Disini's cousin, a crucial witness to Marcos illegal wealth cases


Posted at Jul 28 2008 12:19 AM | Updated as of Jul 28 2008 08:19 AM

The cousin and lawyer of former Marcos crony, Herminio Disini, continues to fend off efforts of government lawyers to make him testify in the P51 billion ill-gotten wealth case against the late president.

Government lawyers have recently opposed Jesus Disini's latest motion before the anti-graft court to disregard his two affidavits that could discriminate Herminio Disini, one of former Ferdinand Marcos' most influential friends and reported broker for the mothballed Bataan Nuclear Power Plant (BNPP). Jesus Disini is the last witness of the Presidential Commission on Good Government (PCGG), which has been going after Marcos' loot in various cases that has been dragging for more than 20 years.

Jesus Disini is said to be a crucial witness for the PCGG and Office of the Solicitor General since he acquired a lot of insider information on the transactions and business operations of Herdis Group, Incwhere he was a company executive from 1971 to 1984. The PCGG alleged that Jesus Disini's cousin, Herminio Disini, pocketed at least $17 million in commissions from being a go-between for two American firms in securing Marcos' nod in the controversial nuclear power plant deal. Westinghouse Electric Corporation and Burns and Roe clinched the $2.1 billion construction and design contract for the plant.

The PCGG also alleged that Herdis is one of the channels Herminio Disini used to curry favors from Marcos and corner juicy deals related to the BNPP project even if these companies are new and inexperienced in the nuclear reactor business. PCGG is establishing that Marcos also had an interest in Disini's companies.

Jesus Disini had earlier failed in his attempts to get the Sandiganbayan First Division to quash subpoenas issued on him at the government’s request.

The State wants the him to authenticate his February 22, 1989 affidavit and his March 1, 1989 supplemental affidavit alleging that former President Ferdinand Marcos secretly owned two-thirds of Herdis Group, Inc., a private company put up by Herminio, who controlled the remaining one-third.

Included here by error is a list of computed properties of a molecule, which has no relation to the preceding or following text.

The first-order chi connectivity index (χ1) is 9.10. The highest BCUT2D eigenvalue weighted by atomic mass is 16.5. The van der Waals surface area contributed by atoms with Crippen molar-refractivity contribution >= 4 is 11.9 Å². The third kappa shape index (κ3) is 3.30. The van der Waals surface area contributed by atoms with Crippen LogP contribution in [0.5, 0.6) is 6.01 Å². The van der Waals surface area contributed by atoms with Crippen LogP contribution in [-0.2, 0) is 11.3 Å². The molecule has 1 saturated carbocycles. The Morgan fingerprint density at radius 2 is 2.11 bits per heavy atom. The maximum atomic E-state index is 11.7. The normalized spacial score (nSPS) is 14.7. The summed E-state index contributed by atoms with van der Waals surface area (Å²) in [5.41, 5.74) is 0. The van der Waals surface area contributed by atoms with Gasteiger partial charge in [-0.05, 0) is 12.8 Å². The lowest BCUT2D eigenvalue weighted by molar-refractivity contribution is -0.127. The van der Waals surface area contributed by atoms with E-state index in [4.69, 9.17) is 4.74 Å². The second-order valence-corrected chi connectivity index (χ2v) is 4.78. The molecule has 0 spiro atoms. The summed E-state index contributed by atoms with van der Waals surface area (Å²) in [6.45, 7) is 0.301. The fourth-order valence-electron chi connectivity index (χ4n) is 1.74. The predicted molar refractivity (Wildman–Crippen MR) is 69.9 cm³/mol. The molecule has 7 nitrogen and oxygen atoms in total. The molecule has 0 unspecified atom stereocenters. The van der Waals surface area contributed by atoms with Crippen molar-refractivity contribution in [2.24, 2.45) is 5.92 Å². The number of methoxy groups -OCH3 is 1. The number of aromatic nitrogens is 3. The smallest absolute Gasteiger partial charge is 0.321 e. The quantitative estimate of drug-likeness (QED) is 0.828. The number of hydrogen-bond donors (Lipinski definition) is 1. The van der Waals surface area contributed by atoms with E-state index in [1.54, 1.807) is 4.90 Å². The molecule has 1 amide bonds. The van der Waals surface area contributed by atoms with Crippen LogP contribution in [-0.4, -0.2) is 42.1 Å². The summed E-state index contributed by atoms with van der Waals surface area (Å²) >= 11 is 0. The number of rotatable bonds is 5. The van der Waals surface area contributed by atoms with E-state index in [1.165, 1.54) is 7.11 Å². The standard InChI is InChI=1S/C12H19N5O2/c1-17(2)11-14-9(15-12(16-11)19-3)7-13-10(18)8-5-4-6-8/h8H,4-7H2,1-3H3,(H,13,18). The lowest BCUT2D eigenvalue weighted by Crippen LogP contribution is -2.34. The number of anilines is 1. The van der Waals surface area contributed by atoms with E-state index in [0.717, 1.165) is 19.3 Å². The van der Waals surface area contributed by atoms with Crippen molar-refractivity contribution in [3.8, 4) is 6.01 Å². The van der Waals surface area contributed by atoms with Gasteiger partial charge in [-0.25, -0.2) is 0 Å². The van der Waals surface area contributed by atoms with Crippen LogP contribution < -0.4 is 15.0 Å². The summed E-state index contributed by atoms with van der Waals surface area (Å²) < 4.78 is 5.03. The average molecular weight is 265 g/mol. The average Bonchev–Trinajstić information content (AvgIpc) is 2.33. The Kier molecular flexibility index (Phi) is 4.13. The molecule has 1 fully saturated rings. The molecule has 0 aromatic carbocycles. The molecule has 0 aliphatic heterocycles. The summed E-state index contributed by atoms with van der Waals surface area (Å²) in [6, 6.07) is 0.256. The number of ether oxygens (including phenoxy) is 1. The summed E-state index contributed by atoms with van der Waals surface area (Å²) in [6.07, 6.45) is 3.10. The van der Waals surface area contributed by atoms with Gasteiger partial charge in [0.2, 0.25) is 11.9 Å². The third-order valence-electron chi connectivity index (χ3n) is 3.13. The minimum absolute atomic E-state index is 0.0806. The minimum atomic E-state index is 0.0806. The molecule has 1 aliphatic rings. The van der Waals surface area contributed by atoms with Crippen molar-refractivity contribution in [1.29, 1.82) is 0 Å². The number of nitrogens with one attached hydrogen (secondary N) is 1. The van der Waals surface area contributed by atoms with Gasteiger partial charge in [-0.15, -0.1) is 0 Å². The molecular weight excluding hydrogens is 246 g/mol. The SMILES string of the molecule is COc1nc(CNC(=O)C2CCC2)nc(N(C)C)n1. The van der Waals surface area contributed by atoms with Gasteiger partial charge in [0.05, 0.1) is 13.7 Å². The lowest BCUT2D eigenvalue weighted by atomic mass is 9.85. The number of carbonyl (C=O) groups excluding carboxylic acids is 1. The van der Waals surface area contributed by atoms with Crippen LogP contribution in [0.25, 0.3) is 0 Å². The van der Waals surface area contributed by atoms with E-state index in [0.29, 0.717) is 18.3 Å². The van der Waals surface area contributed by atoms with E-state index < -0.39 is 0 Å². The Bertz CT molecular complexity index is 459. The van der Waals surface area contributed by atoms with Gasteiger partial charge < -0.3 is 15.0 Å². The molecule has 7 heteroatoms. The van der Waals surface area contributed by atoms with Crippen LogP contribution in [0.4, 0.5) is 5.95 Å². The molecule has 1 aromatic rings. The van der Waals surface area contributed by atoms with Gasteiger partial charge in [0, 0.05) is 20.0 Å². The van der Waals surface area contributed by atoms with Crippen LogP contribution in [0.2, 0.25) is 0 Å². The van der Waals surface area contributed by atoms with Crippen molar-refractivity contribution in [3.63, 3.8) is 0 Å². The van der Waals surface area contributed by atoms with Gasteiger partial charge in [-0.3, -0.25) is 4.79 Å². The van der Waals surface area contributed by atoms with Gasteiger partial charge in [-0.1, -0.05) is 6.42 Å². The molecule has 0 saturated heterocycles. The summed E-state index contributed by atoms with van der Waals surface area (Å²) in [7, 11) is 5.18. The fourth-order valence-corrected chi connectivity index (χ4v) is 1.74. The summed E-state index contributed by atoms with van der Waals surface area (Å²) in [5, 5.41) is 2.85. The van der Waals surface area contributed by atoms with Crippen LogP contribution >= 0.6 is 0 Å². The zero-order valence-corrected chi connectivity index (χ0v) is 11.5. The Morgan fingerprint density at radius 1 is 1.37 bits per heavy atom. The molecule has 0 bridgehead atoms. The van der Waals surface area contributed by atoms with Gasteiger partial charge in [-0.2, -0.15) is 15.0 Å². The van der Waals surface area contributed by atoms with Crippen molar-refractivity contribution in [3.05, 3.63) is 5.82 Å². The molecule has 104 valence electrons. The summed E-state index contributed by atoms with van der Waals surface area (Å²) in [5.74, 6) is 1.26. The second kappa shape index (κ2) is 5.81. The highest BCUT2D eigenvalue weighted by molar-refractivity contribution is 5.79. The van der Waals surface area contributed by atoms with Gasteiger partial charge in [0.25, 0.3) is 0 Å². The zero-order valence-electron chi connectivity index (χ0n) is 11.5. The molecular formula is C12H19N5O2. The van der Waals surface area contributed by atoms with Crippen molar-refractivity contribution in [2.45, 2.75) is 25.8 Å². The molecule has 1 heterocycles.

Jesus Disini claimed both affidavits contained ‘privileged communications’ between him and his cousin made during the course of an ‘attorney-client relationship’.

In the same documents, he said he was employed as a Herdis executive for 13 years dating back to 1971 and was senior vice president by the time he resigned in July 1984.
Disini claimed his position at Herdis made him ‘a key and trusted employee (which) necessarily included the availment of his legal knowledge and skills and seeking his advice as legal counsel’.
Assistant Solicitor Generals Marissa B. dela  Cruz-Galandines and Eric Remegio O. Panga and State Solicitor Marie Christine R. Nolasco-Jimenez argued Disini improperly invoked the attorney-client privilege.
“Information contained in the subject affidavits are not privileged inasmuch as the communications therein have for their purpose the commission of an unlawful act. They then partake of a nature of conspiracy or attempted conspiracy,” they pointed out.
Nullification of the affidavits, government lawyers said, would create a shield for a person who enlists the help of a legal counsel for the purpose of ‘concocting a crime’.

The BNPP was mothballed under the administration of President Corazon Aquino after investigations revealed hundreds of defects on the power plant structure. Foreign debts related to BNPP is a painful and expensive reminder of the Marcos regime. It costs Filipino taxpayers about $170,000 a day in interest and accounts for about five percent of the country's total debt.